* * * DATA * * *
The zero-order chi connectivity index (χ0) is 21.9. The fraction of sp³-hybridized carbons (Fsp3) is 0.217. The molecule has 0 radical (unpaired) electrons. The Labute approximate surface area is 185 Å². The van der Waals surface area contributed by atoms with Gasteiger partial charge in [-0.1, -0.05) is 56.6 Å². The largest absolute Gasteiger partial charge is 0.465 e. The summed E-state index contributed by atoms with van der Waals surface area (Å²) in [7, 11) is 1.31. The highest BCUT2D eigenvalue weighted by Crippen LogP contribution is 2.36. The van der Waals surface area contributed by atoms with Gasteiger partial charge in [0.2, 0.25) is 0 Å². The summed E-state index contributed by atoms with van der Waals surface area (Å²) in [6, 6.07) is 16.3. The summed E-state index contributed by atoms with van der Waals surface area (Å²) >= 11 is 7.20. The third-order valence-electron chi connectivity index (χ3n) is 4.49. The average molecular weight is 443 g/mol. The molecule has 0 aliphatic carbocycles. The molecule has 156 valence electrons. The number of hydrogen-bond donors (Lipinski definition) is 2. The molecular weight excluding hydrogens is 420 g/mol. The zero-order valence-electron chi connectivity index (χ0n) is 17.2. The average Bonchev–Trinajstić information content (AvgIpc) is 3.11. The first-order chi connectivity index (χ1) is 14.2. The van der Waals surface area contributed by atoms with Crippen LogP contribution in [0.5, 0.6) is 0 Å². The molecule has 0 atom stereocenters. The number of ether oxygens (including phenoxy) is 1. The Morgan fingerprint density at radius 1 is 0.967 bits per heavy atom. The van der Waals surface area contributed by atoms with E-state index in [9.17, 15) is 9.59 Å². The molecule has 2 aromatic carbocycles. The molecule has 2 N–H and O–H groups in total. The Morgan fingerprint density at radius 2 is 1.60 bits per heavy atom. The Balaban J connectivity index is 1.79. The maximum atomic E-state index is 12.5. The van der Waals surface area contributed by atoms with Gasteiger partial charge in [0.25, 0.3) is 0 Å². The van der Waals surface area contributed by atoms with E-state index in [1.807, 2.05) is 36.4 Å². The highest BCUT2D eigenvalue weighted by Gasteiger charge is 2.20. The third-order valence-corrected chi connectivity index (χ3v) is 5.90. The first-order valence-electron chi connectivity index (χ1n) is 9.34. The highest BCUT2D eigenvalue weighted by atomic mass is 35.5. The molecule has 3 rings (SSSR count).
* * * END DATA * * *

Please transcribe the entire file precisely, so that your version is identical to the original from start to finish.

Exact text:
The zero-order chi connectivity index (χ0) is 21.9. The fraction of sp³-hybridized carbons (Fsp3) is 0.217. The molecule has 0 radical (unpaired) electrons. The Labute approximate surface area is 185 Å². The van der Waals surface area contributed by atoms with Gasteiger partial charge in [-0.1, -0.05) is 56.6 Å². The largest absolute Gasteiger partial charge is 0.465 e. The summed E-state index contributed by atoms with van der Waals surface area (Å²) in [7, 11) is 1.31. The highest BCUT2D eigenvalue weighted by Crippen LogP contribution is 2.36. The van der Waals surface area contributed by atoms with Gasteiger partial charge in [0.2, 0.25) is 0 Å². The summed E-state index contributed by atoms with van der Waals surface area (Å²) in [6, 6.07) is 16.3. The summed E-state index contributed by atoms with van der Waals surface area (Å²) >= 11 is 7.20. The third-order valence-electron chi connectivity index (χ3n) is 4.49. The average molecular weight is 443 g/mol. The molecule has 0 aliphatic carbocycles. The molecule has 156 valence electrons. The number of hydrogen-bond donors (Lipinski definition) is 2. The molecular weight excluding hydrogens is 420 g/mol. The zero-order valence-electron chi connectivity index (χ0n) is 17.2. The average Bonchev–Trinajstić information content (AvgIpc) is 3.11. The first-order chi connectivity index (χ1) is 14.2. The van der Waals surface area contributed by atoms with Crippen LogP contribution in [0.5, 0.6) is 0 Å². The molecule has 0 atom stereocenters. The number of ether oxygens (including phenoxy) is 1. The Morgan fingerprint density at radius 1 is 0.967 bits per heavy atom. The van der Waals surface area contributed by atoms with E-state index in [9.17, 15) is 9.59 Å². The molecule has 2 aromatic carbocycles. The molecule has 2 N–H and O–H groups in total. The Morgan fingerprint density at radius 2 is 1.60 bits per heavy atom. The Balaban J connectivity index is 1.79. The maximum atomic E-state index is 12.5. The van der Waals surface area contributed by atoms with Gasteiger partial charge in [0.25, 0.3) is 0 Å². The van der Waals surface area contributed by atoms with E-state index in [1.807, 2.05) is 36.4 Å². The highest BCUT2D eigenvalue weighted by Gasteiger charge is 2.20. The third-order valence-corrected chi connectivity index (χ3v) is 5.90. The first-order valence-electron chi connectivity index (χ1n) is 9.34. The highest BCUT2D eigenvalue weighted by atomic mass is 35.5. The molecule has 3 rings (SSSR count).